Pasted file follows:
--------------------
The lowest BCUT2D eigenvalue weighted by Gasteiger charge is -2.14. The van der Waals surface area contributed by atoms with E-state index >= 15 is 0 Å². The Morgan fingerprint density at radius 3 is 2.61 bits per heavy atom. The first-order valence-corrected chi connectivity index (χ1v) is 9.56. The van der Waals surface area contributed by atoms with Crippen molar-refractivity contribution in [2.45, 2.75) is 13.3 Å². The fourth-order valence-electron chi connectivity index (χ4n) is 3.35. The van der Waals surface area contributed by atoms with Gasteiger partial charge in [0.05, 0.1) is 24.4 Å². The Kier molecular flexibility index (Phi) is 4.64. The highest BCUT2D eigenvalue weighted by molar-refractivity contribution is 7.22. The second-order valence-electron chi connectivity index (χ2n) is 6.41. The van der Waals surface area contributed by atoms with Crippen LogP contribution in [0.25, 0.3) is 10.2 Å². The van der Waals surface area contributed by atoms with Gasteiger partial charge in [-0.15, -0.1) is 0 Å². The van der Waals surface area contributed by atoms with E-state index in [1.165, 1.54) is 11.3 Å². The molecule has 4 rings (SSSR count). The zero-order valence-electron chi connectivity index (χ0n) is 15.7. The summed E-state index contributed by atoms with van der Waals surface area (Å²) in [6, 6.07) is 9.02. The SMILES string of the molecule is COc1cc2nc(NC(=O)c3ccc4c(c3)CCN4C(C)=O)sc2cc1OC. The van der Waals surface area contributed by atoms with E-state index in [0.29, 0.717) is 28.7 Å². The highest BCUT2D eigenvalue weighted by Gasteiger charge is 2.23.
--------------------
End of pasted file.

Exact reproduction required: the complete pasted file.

The lowest BCUT2D eigenvalue weighted by Gasteiger charge is -2.14. The van der Waals surface area contributed by atoms with E-state index >= 15 is 0 Å². The Morgan fingerprint density at radius 3 is 2.61 bits per heavy atom. The first-order valence-corrected chi connectivity index (χ1v) is 9.56. The van der Waals surface area contributed by atoms with Crippen molar-refractivity contribution in [2.45, 2.75) is 13.3 Å². The fourth-order valence-electron chi connectivity index (χ4n) is 3.35. The van der Waals surface area contributed by atoms with Gasteiger partial charge in [0.05, 0.1) is 24.4 Å². The Kier molecular flexibility index (Phi) is 4.64. The highest BCUT2D eigenvalue weighted by molar-refractivity contribution is 7.22. The second-order valence-electron chi connectivity index (χ2n) is 6.41. The van der Waals surface area contributed by atoms with Crippen LogP contribution in [0.25, 0.3) is 10.2 Å². The van der Waals surface area contributed by atoms with Gasteiger partial charge in [-0.15, -0.1) is 0 Å². The van der Waals surface area contributed by atoms with E-state index in [1.165, 1.54) is 11.3 Å². The molecule has 4 rings (SSSR count). The zero-order valence-electron chi connectivity index (χ0n) is 15.7. The summed E-state index contributed by atoms with van der Waals surface area (Å²) in [6, 6.07) is 9.02. The SMILES string of the molecule is COc1cc2nc(NC(=O)c3ccc4c(c3)CCN4C(C)=O)sc2cc1OC. The van der Waals surface area contributed by atoms with E-state index in [0.29, 0.717) is 28.7 Å². The highest BCUT2D eigenvalue weighted by Gasteiger charge is 2.23.